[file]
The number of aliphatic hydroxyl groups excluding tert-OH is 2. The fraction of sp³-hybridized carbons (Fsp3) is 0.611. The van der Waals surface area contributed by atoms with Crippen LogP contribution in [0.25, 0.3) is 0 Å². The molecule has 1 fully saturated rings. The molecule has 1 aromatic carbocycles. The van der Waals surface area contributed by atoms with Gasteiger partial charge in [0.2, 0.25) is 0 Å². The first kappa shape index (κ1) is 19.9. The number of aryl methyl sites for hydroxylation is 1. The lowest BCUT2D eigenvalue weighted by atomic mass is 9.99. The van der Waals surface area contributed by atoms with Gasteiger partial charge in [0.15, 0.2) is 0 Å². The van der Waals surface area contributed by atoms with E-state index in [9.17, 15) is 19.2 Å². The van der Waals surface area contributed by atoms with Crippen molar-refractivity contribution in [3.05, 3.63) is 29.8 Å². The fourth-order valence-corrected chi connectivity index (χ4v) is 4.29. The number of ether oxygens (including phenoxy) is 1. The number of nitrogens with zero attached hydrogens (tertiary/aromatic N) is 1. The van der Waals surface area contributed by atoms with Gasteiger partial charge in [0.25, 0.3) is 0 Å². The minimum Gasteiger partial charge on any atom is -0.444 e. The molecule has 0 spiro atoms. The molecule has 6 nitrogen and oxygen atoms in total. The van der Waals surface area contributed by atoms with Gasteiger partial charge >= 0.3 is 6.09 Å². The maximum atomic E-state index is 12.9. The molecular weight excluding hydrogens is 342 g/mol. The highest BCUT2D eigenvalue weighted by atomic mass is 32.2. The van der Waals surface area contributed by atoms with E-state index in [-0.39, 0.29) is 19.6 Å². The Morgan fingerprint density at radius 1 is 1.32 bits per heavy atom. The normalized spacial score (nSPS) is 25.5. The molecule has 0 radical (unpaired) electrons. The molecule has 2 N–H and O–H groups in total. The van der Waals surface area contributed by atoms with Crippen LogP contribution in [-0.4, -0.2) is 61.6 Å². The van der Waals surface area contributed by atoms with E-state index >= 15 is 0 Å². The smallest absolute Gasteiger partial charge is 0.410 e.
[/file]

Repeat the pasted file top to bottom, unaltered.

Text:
The number of aliphatic hydroxyl groups excluding tert-OH is 2. The fraction of sp³-hybridized carbons (Fsp3) is 0.611. The van der Waals surface area contributed by atoms with Crippen LogP contribution in [0.25, 0.3) is 0 Å². The molecule has 1 fully saturated rings. The molecule has 1 aromatic carbocycles. The van der Waals surface area contributed by atoms with Gasteiger partial charge in [0.2, 0.25) is 0 Å². The first kappa shape index (κ1) is 19.9. The number of aryl methyl sites for hydroxylation is 1. The lowest BCUT2D eigenvalue weighted by atomic mass is 9.99. The van der Waals surface area contributed by atoms with Gasteiger partial charge in [0.15, 0.2) is 0 Å². The van der Waals surface area contributed by atoms with E-state index in [9.17, 15) is 19.2 Å². The van der Waals surface area contributed by atoms with Crippen molar-refractivity contribution in [3.05, 3.63) is 29.8 Å². The fourth-order valence-corrected chi connectivity index (χ4v) is 4.29. The number of ether oxygens (including phenoxy) is 1. The number of nitrogens with zero attached hydrogens (tertiary/aromatic N) is 1. The van der Waals surface area contributed by atoms with Gasteiger partial charge in [0.25, 0.3) is 0 Å². The minimum Gasteiger partial charge on any atom is -0.444 e. The molecule has 0 spiro atoms. The molecule has 6 nitrogen and oxygen atoms in total. The van der Waals surface area contributed by atoms with Gasteiger partial charge >= 0.3 is 6.09 Å². The maximum atomic E-state index is 12.9. The molecular weight excluding hydrogens is 342 g/mol. The highest BCUT2D eigenvalue weighted by atomic mass is 32.2. The van der Waals surface area contributed by atoms with E-state index in [-0.39, 0.29) is 19.6 Å². The Morgan fingerprint density at radius 1 is 1.32 bits per heavy atom. The normalized spacial score (nSPS) is 25.5. The molecule has 0 radical (unpaired) electrons. The molecule has 2 N–H and O–H groups in total. The van der Waals surface area contributed by atoms with Crippen LogP contribution in [-0.4, -0.2) is 61.6 Å². The van der Waals surface area contributed by atoms with E-state index >= 15 is 0 Å². The smallest absolute Gasteiger partial charge is 0.410 e.